The Eye of the Fish

Philip
April 19, 2008

The Congestion Pricing Roadmap

It seems that the roadmap to congestion pricing is itself congested: gridlocked by an array of obstacles and opinions.

We have a $200k report/proposal, dense legal obstacles, technical challenges, a mayor that is “not even lukewarm”, and a public that is overwhelming against the issue.

So what happens next? Nothing?

The first hurdle seems to lie with parliament, in the resolution of the various legal issues that block the access charges on a state highway. Of course this issue is to be postponed for a “future government;” for a time when the problem is so sufficiently entrenched that the public will be sufficiently mellowed to any proposed changes.

Its a shame – Wellington is in many ways the ideal candidate for congestion pricing. The linear road corridors mean that minimal infrastructure is needed, and the various options proposed for the Ngauranga to Airport corridor will undoubtedly require the sourcing of significant new funds in the future.

Looking at the comments that the Dom received from both its street sampling and its online discussion, one of the issues cited by several interviewees is that as they are already being taxed on petrol prices, so another levy is unnecessary and unfair. The latter may be true, but certainly not the former. A petrol tax does not influence traffic trends except in a general sense. A reduction of traffic during peaks hours is much more important than a slight decrease in overall car use – hence why we have this proposal.
Ideally the implementation of a congestion charge would be coupled with a slight reduction in the region’s petrol tax. This would be so that the gross amount of taxation in the system remains unchanged, but we gaining the selective discrimination that congestion charging aim for.

Another commonly raised issue was the lack of quality public transport. This may certainly be true, but doesn’t this ignore one of the key points of the proposal – to generate revenue that can then be used to improve public transport?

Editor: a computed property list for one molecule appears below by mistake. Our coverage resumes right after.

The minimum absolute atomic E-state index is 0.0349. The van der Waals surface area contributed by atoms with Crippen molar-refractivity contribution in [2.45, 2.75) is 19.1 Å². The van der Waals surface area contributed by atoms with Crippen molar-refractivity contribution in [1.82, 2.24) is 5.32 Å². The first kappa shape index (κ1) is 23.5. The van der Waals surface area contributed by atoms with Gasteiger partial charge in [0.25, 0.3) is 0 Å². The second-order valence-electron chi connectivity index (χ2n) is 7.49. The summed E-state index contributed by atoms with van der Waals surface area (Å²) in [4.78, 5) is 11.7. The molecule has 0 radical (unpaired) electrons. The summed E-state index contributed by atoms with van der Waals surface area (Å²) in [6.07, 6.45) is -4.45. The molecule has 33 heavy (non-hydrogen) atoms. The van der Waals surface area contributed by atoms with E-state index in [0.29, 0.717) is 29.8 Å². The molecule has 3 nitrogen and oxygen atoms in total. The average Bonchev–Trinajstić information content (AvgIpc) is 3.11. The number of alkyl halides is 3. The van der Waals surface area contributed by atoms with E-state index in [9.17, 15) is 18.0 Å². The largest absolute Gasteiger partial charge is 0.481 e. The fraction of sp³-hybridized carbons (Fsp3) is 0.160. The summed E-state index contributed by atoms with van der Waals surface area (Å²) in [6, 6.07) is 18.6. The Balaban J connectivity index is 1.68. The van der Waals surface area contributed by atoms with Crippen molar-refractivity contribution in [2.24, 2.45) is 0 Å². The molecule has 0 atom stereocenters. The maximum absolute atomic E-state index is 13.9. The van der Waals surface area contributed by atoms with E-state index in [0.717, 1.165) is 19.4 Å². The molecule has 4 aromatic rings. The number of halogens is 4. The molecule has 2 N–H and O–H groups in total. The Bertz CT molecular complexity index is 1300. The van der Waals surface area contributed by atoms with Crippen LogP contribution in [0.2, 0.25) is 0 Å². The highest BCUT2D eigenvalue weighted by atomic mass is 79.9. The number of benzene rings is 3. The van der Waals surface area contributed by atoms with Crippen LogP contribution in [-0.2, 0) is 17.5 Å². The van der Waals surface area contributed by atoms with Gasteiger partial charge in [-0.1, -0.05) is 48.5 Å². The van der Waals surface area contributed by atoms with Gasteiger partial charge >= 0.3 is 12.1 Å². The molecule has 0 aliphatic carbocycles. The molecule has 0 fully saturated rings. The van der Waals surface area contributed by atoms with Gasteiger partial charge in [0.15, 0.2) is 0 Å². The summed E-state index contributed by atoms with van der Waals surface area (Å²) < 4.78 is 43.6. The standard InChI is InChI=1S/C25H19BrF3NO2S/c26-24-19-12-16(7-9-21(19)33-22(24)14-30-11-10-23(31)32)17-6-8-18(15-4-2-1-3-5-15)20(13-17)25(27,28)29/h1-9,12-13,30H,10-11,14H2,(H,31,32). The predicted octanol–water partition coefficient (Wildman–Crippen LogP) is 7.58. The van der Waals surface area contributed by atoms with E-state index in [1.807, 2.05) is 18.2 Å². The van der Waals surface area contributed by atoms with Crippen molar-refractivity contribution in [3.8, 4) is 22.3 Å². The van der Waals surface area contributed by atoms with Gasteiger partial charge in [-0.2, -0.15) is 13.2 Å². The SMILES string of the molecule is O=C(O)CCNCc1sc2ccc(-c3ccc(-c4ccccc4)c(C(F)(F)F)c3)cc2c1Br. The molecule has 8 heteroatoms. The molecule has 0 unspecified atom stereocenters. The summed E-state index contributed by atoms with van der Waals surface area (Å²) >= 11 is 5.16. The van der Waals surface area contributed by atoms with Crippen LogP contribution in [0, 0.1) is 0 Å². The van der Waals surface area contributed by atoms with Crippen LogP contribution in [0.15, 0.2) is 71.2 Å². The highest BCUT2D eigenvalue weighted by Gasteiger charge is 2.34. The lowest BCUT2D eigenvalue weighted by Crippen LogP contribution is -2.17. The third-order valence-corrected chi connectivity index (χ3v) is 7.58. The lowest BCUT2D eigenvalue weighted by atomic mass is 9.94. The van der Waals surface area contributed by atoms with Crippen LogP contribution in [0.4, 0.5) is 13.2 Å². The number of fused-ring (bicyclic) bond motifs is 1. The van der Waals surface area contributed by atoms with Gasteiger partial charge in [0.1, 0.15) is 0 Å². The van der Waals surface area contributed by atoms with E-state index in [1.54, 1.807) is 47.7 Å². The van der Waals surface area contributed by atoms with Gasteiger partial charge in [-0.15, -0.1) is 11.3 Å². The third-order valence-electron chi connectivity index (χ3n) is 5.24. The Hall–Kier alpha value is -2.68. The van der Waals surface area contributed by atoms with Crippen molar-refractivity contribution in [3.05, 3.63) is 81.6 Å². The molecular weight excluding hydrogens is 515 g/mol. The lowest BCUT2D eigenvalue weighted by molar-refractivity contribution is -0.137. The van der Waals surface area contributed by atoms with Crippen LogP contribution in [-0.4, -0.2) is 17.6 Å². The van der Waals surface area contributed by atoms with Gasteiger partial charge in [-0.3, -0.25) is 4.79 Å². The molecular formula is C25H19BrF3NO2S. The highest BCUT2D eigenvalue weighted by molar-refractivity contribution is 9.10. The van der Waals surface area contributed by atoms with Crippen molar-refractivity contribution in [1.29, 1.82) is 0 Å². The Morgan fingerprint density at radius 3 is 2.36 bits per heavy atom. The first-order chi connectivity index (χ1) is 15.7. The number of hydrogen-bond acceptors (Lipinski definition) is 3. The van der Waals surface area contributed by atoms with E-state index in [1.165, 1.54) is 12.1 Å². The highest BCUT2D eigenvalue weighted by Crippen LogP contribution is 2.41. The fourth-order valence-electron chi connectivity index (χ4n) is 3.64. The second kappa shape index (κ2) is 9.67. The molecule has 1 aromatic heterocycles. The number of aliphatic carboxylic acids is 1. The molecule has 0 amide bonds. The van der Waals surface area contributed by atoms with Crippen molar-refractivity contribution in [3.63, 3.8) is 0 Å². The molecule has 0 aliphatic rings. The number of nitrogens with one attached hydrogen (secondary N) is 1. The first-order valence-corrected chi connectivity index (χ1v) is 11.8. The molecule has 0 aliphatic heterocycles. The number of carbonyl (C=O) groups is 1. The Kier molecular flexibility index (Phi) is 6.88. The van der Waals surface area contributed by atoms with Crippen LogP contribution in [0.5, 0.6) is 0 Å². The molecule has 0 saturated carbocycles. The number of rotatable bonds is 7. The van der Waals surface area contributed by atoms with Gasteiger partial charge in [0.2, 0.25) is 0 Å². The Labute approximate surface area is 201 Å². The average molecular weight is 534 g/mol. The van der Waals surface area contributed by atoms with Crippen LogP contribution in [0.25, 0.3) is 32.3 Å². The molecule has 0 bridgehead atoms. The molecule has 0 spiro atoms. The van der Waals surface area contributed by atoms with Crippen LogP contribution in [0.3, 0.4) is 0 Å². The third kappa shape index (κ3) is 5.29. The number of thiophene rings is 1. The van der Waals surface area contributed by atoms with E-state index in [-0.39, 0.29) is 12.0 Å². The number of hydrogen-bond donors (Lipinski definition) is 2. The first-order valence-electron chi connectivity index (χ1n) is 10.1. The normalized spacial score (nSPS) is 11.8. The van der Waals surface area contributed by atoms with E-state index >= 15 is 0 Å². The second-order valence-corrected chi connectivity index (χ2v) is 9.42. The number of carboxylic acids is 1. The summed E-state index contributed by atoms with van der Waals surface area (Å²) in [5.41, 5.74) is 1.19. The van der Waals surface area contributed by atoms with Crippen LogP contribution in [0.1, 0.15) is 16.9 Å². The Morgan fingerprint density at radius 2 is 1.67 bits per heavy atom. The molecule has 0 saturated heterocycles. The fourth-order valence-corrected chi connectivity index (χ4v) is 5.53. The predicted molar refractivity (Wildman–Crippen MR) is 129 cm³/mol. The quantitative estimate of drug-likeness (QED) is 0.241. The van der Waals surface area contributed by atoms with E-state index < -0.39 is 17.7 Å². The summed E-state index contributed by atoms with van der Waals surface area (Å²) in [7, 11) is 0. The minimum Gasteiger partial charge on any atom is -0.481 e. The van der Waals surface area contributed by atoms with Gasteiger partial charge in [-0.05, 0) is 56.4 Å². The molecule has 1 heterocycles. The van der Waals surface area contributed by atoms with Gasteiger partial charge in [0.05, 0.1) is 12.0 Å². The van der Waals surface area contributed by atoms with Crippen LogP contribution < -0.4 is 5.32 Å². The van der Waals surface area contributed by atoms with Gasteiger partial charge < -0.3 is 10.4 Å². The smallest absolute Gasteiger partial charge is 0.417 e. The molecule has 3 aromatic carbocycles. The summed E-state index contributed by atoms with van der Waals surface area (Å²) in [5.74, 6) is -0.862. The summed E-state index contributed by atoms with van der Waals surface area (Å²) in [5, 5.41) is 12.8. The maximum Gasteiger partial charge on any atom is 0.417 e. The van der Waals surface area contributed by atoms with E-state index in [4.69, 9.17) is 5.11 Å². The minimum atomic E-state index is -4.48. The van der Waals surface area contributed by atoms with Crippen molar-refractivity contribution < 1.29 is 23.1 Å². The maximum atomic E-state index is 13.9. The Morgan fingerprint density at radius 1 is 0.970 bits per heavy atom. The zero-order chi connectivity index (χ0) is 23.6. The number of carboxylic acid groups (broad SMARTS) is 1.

If you will – in order to contrast the stick with the carrot, it seems that we must first purchase a carrot…

Putting the brakes on rush hour

How London and Singapore do it

$198,000 spent on congestion report

erentz
19 - 04 - 08

How do you generate more revenue to improve PT if you’re reducing petrol tax to ensure the amount of taxation stays the same?

Prefer to see the congestion charge implemented without any changes to petrol tax and 100% of congestion charge funds spent on PT. Also think that the charges were a little low. A dollar was it to come in from Tawa!? Tawa has good rail connectivity that could be easily improved. $1.50 or something from Petone? It should be more like $5 from these places. And they should start out with these things proposing higher than anticipated charged because they’ll only get knocked back down. And it’d be impossible to increase them. They need to be at an effective level from day one and less than the cost of 1/3rd a cup of coffee isn’t going to do that.

There is a matter of lacking leadership and courage I think. London had bold leadership on the issue that just did it. New York had leadership that championed it and encouraged it and allowed it to get voted in (even although Albany subsequently killed it).

With our Mayor saying she’s not even lukewarm on it, well… what planet is this lady one.

Guy
19 - 04 - 08

But you can’t just wait for money to roll in before you purchase improved public transport – it has to be in place before the congestion charge goes on. London did that by ordering hundreds of new buses (the much hated ‘bendy’ bus so patently unsuited to the majority of London streets), so at least they would be able to cope with the increased enslaught of passengers from day 1. NB: London’s alternative ‘bold leadership’ (ie mad Boris, not Red Ken), is campaigning to abolish the congestion charge, and there is a good chance he will win the election there.

Here we have ordered new trains, and they are starting to arrive, but I understand it will be quite a few years before they are all here. We’ve designed, and i think ordered, new trolley buses, but I’ve only seen one on the road so far. At least that is one good thing that Mayor Kerry is prepared to do – ie to rack up a hefty bill now for infrastructure, and put it on the Hire Purchase to be paid off by later generations.

Philip
19 - 04 - 08

The net income change model is just an example of how things could be done if we were to ignore the other purpose of the congestion plan, (extra revenue generation) which many people have a problem with.